Threads of a Noose

TRIGGER WARNING: Talks about teen suicide

If a picture speaks a thousand words,

Then, a million spoke the one I held.

Through shattered glass in battered frame,

Crystal to me, to others misspelled.

‘Mom!’, you say in exasperation,

For the hundredth time I compelled.




Perhaps, I was too hard, suffocating,

Like all fathers but father no more…

But I thought I was giving you space,

To grow, find your feet, to soar.

I should have been there for you,

Should have knocked down that door.




My face ashen, 

my fingers blue,

My knees are jelly,

I held onto you.

But they say, you’re no more,

Tell it ain’t true.




Gather them, minutes slipped by,

Herd them to slaughter,

To where I am headed too.

Perhaps, I’ll go before, or after.

Details, perilous details, 

Not too long, no matter.



Most people believe that children are not suicidal or get depressed. The above poem is inspired by the documentary, “Boy Interrupted” which solemnly captures the facts contrary to this belief. Here is the short description,

Evan Scott Perry received a diagnosis of bipolar disorder when he was a preteen, and in 2005, committed suicide at the age of 15. There was a family history of mental illness; his Uncle Scott had killed himself at 22 in 1971. Evan had first exhibited suicidal tendencies when he was only 5. Directed by his mother, filmmaker Dana Heinz Perry, the film traces Evan’s growing mental illness, including videotapes made throughout his short life and interviews with his friends and doctors.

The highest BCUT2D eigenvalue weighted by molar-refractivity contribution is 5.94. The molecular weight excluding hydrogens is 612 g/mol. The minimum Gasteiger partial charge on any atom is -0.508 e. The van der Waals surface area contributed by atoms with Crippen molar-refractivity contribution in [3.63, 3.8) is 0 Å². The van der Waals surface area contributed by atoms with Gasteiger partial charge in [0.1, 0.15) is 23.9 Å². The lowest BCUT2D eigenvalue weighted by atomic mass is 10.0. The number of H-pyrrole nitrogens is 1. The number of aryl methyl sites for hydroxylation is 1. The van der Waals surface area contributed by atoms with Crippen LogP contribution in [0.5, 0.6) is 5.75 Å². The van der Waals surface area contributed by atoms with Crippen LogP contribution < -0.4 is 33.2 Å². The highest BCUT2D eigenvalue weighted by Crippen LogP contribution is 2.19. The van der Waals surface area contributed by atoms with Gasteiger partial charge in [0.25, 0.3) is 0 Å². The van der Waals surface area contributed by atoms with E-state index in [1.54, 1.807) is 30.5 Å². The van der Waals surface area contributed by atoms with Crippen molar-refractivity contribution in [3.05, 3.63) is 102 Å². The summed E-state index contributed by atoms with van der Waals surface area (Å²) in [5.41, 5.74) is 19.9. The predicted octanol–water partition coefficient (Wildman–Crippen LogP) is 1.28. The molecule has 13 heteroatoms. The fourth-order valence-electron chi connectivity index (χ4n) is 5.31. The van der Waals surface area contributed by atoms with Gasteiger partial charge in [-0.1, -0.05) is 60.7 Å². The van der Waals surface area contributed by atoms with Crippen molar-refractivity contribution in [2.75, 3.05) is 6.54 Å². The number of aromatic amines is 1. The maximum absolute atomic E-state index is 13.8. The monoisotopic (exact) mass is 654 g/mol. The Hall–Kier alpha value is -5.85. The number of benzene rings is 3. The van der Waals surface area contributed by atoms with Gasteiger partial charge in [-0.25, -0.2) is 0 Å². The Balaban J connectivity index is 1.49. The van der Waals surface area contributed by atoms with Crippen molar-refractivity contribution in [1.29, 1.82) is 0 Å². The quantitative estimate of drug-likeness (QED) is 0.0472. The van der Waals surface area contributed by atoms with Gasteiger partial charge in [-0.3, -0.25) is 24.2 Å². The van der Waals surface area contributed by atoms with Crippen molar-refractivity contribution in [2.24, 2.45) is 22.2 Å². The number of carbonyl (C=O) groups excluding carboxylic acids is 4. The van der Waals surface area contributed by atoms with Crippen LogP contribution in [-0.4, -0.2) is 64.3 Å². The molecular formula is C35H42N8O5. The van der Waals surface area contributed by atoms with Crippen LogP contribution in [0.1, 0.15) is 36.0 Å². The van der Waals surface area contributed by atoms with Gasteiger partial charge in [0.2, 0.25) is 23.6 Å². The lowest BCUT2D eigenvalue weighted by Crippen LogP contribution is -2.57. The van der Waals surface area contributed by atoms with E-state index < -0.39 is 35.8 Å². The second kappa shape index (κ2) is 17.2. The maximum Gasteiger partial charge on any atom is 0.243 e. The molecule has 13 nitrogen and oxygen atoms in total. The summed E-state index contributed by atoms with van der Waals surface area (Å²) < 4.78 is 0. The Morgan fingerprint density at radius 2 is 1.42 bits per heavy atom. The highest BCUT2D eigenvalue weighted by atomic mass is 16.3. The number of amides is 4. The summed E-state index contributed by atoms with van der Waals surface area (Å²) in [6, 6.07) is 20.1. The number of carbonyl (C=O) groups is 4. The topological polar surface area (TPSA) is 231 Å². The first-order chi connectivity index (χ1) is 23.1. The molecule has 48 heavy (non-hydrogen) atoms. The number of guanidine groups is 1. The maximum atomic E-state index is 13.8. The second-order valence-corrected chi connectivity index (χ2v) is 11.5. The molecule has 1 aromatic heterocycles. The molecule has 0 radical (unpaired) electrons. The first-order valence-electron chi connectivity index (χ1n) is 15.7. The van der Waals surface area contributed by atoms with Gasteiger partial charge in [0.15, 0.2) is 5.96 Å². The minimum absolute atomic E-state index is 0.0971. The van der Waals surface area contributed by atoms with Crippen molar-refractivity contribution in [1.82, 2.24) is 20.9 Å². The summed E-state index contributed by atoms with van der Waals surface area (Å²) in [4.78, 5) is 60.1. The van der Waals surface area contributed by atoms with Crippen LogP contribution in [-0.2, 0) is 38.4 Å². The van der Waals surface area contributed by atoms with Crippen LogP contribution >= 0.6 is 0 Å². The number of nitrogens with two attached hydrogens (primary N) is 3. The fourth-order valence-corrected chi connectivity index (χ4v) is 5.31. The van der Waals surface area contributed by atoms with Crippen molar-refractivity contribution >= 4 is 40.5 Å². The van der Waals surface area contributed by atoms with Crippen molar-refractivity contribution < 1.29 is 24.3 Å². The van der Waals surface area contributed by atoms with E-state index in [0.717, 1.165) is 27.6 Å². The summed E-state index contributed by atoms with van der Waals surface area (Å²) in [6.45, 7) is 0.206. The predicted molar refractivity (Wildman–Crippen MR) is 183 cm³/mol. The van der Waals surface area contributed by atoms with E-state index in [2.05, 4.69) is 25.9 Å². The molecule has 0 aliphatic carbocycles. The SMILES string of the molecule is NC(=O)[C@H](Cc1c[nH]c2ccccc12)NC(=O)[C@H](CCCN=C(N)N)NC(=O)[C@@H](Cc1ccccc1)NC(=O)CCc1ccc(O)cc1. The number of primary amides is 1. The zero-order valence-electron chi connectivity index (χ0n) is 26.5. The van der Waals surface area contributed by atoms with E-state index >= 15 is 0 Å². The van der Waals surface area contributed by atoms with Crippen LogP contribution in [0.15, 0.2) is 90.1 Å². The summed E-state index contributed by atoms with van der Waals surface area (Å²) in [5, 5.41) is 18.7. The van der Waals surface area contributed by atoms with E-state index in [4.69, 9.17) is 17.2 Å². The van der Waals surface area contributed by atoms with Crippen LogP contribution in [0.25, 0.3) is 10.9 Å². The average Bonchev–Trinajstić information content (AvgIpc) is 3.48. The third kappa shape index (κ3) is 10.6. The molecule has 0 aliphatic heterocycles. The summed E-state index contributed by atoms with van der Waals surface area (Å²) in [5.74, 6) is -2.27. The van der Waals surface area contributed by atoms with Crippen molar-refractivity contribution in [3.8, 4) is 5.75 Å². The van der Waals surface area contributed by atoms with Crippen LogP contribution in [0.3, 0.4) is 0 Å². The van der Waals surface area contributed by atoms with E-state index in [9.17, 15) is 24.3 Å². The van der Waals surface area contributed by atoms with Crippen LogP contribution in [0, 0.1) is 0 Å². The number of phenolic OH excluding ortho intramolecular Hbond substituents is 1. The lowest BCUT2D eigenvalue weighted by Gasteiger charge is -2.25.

The documentary captures the raw emotion that each of the family members went through. The inevitability of Evan’s suicide is apparent, yet we find ourselves rooting for him, just as his friends and family set their belief in his recovery. 

At one point, even the doctor is amazed at how Evan had built up the facade of sanity that concealed his ulterior motive of taking his life. This is an important example of how teens today have high functioning depression and often hide or even lie to close ones in the belief that they wouldn’t understand. 

Towards the end, it is impossible not to tear up along with Nicholas, Evan’s half-brother, who laments on not having had the chance to talk Evan out of attempting suicide. ‘It gets better’. That’s the truth. That’s all Nicholas wanted to say.  

The movie, a little over an hour and a half is a must watch and is available on YouTube. 


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